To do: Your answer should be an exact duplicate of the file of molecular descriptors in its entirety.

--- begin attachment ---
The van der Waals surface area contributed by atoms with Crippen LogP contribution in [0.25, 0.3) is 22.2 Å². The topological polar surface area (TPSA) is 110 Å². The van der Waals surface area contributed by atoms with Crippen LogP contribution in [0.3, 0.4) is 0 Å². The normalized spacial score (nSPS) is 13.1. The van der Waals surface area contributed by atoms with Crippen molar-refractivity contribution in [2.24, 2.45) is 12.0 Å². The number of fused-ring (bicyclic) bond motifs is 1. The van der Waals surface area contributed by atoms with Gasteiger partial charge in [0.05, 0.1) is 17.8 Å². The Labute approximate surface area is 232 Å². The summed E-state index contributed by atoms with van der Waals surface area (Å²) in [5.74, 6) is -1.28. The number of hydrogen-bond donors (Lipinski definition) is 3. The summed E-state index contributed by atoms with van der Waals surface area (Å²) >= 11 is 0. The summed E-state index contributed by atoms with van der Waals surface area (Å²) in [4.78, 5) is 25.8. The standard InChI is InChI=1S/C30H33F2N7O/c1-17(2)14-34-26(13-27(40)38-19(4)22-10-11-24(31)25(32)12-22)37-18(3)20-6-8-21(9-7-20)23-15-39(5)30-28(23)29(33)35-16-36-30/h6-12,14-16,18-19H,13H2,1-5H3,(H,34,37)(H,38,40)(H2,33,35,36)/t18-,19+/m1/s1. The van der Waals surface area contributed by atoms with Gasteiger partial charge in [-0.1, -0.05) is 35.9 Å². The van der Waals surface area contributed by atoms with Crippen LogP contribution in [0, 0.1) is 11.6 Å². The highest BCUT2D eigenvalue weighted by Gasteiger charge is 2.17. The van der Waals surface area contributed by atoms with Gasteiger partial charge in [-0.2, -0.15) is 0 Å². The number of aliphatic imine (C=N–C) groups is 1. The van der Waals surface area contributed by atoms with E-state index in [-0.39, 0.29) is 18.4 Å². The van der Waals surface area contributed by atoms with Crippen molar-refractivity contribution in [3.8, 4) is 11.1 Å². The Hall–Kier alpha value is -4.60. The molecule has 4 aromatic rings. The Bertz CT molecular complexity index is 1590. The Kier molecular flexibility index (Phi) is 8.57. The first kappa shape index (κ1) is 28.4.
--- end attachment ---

The van der Waals surface area contributed by atoms with Crippen LogP contribution in [0.25, 0.3) is 22.2 Å². The topological polar surface area (TPSA) is 110 Å². The van der Waals surface area contributed by atoms with Crippen LogP contribution in [0.3, 0.4) is 0 Å². The normalized spacial score (nSPS) is 13.1. The van der Waals surface area contributed by atoms with Crippen molar-refractivity contribution in [2.24, 2.45) is 12.0 Å². The number of fused-ring (bicyclic) bond motifs is 1. The van der Waals surface area contributed by atoms with Gasteiger partial charge in [0.05, 0.1) is 17.8 Å². The Labute approximate surface area is 232 Å². The summed E-state index contributed by atoms with van der Waals surface area (Å²) in [5.74, 6) is -1.28. The number of hydrogen-bond donors (Lipinski definition) is 3. The summed E-state index contributed by atoms with van der Waals surface area (Å²) >= 11 is 0. The summed E-state index contributed by atoms with van der Waals surface area (Å²) in [4.78, 5) is 25.8. The standard InChI is InChI=1S/C30H33F2N7O/c1-17(2)14-34-26(13-27(40)38-19(4)22-10-11-24(31)25(32)12-22)37-18(3)20-6-8-21(9-7-20)23-15-39(5)30-28(23)29(33)35-16-36-30/h6-12,14-16,18-19H,13H2,1-5H3,(H,34,37)(H,38,40)(H2,33,35,36)/t18-,19+/m1/s1. The van der Waals surface area contributed by atoms with Gasteiger partial charge in [-0.1, -0.05) is 35.9 Å². The van der Waals surface area contributed by atoms with Crippen LogP contribution in [0, 0.1) is 11.6 Å². The highest BCUT2D eigenvalue weighted by Gasteiger charge is 2.17. The van der Waals surface area contributed by atoms with Gasteiger partial charge in [-0.2, -0.15) is 0 Å². The number of aliphatic imine (C=N–C) groups is 1. The van der Waals surface area contributed by atoms with E-state index in [-0.39, 0.29) is 18.4 Å². The van der Waals surface area contributed by atoms with Crippen molar-refractivity contribution in [3.8, 4) is 11.1 Å². The Hall–Kier alpha value is -4.60. The molecule has 4 aromatic rings. The Bertz CT molecular complexity index is 1590. The Kier molecular flexibility index (Phi) is 8.57. The first kappa shape index (κ1) is 28.4.